Yes, but *you* aren't normal. (Normal is stupid and broke. Why be normal?)

And what a person should do, and what the aggregate will do are not at all the same thing.

A child should know better than to jump off the roof for $10. That would be an improper decision. Period. End of statement.

But we both know that if you reward a behavior you get more of it. And so, when one kid makes that offer to all the other neighborhood kids you will naturally see an increase in roof jumping as they "properly" respond to incentives.

Now the behavior incented is dangerous and inevitibly leads to harm, but this is exactly what I meant by saying that, as a society, we have choosen the wrong proxies.

Posted by: Yu-Ain Gonnano at October 6, 2009 01:40 PM

Women who never learn to distinguish may "reward" some guys (though I'd argue that being married to someone that superficial isn't all that great a deal, but I'm not a guy either. Maybe it doesnt matter to men so long as she's pretty?

I would argue that the type of man that she is rewarding isn't exactly "a better man" to start with and is likely to be as superficial as she is. In which case the rest of us are better off by their removing themselves from the dating pool.

Posted by: Yu-Ain Gonnano at October 6, 2009 01:46 PM

:)

Posted by: Cassandra at October 6, 2009 01:47 PM

Like I said, don't shoot me.

As long as you're not within cookie-sheet range, relax.

Posted by: BillT at October 6, 2009 04:18 PM

Survey says: married... :-(

Posted by: Miss Ladybug at October 6, 2009 05:06 PM

You (a) disagree with me, and ergo (b) are completely wrong.

However, I don't take this personally. BTW, you're so cute when you're angry!

Posted by: Robert Stacy McCain at October 6, 2009 08:12 PM

Touche, big guy :p

Posted by: Cassandra at October 6, 2009 09:22 PM

You (a) disagree with me, and ergo (b) are completely wrong.

Holy %$#@! Stacy McCain is a *woman*!

Posted by: BillT at October 7, 2009 01:48 AM

Sorry to hear it Ladybug.

But still, as I said, you overcame a fear. That's a win. Celebrate it.

Posted by: Yu-Ain Gonnano at October 7, 2009 03:35 PM

Well, the reply came with a

Sorry. :-(

So, maybe they'll keep this in the back of their mind and introduce me to someone?

Posted by: Miss Ladybug at October 7, 2009 03:59 PM

Miss Ladybug,

I just landed here from a link (great blog, Cassandra!) but I read this discussion and just had to say WTG on making the call!
Being willing to swing the bat is how you'll get a hit.
Good luck to you.

Posted by: Emily at October 7, 2009 04:58 PM

Well, that's essentially what happened with my brother. The LG has introduced him to 7 or 8 girls over the years. Of course, he'll tell you that they almost all turned out to be batshit insane, but it looks like this last one is going to stick. :-)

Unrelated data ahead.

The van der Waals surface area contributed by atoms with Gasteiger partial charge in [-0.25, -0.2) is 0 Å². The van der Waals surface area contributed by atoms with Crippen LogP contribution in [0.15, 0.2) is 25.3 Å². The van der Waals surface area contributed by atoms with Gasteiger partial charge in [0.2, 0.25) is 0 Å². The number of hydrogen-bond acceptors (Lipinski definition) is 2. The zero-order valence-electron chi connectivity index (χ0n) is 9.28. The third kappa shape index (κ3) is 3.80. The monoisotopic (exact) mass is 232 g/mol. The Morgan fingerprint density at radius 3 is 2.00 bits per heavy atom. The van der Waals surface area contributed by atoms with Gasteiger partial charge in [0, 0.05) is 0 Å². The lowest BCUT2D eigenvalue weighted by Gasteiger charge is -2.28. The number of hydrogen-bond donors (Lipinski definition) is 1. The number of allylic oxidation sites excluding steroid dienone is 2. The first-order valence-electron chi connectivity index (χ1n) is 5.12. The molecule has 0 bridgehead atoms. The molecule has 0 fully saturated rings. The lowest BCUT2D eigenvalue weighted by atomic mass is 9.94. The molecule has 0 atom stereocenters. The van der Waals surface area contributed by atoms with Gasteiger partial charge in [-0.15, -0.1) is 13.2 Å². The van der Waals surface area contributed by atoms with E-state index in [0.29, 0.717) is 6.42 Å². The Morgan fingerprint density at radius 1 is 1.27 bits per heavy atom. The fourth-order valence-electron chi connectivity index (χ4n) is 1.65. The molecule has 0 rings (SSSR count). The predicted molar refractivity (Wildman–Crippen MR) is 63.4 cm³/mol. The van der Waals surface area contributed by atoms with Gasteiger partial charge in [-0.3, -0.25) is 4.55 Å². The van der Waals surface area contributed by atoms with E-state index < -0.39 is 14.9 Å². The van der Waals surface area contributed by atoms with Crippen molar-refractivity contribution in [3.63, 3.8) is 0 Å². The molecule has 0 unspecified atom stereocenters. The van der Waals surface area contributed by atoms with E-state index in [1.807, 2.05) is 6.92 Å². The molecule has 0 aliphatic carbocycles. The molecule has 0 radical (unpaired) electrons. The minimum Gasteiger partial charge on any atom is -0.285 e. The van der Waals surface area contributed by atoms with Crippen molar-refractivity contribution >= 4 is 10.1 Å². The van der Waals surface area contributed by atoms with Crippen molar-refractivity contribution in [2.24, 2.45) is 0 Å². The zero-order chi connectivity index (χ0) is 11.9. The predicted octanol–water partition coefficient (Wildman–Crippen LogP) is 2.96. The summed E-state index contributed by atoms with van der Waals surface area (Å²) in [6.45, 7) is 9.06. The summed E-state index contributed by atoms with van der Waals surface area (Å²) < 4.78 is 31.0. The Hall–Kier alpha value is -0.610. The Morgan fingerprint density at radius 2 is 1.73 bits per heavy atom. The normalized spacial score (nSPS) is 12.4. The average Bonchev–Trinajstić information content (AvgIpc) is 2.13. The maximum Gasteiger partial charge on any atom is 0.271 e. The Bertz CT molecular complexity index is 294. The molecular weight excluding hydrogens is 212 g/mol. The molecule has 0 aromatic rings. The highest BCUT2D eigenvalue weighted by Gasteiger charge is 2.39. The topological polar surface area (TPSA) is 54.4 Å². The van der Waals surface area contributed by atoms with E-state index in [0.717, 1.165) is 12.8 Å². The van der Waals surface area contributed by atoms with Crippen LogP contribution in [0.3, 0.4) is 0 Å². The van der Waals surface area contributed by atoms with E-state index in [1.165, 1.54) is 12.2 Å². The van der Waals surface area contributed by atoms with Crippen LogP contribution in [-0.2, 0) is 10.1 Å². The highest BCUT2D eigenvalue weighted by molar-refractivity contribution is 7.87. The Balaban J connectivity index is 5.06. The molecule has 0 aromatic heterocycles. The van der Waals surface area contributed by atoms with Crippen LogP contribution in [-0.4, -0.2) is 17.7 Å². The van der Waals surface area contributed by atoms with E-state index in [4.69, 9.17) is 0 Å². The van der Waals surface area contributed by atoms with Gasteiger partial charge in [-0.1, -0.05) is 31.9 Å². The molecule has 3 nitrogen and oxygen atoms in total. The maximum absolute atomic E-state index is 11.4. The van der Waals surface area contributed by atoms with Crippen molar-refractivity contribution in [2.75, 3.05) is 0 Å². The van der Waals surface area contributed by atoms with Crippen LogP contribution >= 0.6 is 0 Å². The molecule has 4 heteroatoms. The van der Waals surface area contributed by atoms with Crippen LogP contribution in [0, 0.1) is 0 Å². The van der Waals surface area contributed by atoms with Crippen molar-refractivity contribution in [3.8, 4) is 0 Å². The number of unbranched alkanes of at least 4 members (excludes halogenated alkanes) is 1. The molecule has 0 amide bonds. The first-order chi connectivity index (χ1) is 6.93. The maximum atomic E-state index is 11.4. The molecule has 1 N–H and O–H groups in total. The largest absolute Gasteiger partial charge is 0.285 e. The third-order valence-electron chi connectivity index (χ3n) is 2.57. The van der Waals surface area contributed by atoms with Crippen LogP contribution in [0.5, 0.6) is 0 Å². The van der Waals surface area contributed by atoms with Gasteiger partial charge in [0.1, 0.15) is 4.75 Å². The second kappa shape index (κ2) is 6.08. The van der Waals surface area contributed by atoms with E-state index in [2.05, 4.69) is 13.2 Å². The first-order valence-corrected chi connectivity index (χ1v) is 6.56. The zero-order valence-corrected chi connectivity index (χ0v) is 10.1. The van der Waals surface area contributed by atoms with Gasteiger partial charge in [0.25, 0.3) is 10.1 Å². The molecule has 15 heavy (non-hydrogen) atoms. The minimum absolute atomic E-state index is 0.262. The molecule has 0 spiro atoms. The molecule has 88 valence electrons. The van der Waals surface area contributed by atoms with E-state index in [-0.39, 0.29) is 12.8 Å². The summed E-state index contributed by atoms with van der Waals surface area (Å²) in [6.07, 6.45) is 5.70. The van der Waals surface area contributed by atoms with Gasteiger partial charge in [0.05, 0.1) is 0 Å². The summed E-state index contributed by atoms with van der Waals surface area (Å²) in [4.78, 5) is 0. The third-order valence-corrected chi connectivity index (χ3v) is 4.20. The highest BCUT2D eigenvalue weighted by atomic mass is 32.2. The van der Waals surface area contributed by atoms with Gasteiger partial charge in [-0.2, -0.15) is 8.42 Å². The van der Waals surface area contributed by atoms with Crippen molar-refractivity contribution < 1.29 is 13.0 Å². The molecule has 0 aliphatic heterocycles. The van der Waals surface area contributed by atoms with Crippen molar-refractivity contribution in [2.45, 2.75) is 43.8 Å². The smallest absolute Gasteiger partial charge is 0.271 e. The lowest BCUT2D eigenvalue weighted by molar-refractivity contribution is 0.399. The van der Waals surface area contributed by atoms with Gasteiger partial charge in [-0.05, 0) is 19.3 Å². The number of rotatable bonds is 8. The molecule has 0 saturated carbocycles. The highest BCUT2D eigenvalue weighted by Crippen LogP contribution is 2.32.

Posted by: Yu-Ain Gonnano at October 7, 2009 05:09 PM

Well, it wasn't a call, it was an email... But, now I know not to think "what if" about this one particular guy anymore. I will admit that I was a little upset yesterday afternoon when I got that response, because right now, there's no one else to think "what if" about. Sure as hell not the "fantasy date" guy, because that's all that is: a fantasy (and no, he's not some Hollywood celebrity). No idea when I'll be out to "something new" with a chance to meet someone new, which is how I can get to feel so freaking frustrated...

Posted by: Miss Ladybug at October 7, 2009 05:10 PM

One can only hope, YAG...

Posted by: Miss Ladybug at October 7, 2009 05:11 PM

I don't know if it makes you feel any better, Miss Ladybug, but the grass is no greener on the other side of the gender fence.

I went on a recent date that was weird beyond belief. Met a likely gal at a professional organization we were both members of, and set up a light lunch date. Started off okay, but then became real uncomfortable real quick when I realized just how forward she intended to be. And GRABBY! I never thought I would understand what my female friends in high school talked about re some guys having "8 tentacles" for arms.

Now don't get me wrong, I am divorced and was no prude in my younger days. I chased lots of women in college, and was pretty good at catching them too. I learned my lesson the hard way that great looks aren't everything via my divorce, and I don't make the same mistakes I did chasing skirts 20+ years ago.

Even so, I hightailed it out of there as fast as I could. Now I'm getting the barrage of calls and e-mails for a second date. Being a successful professional seems to paint a huge target on my forehead for crazy women. The scary thing is, they all appear to be normal at first. My female friends have suggested I make potential dates run the gauntlet of being vetted by them first, but that seems even more strange. Sometimes I feel like I'm in an upside down Hollywood movie, but they say truth is often stranger than fiction.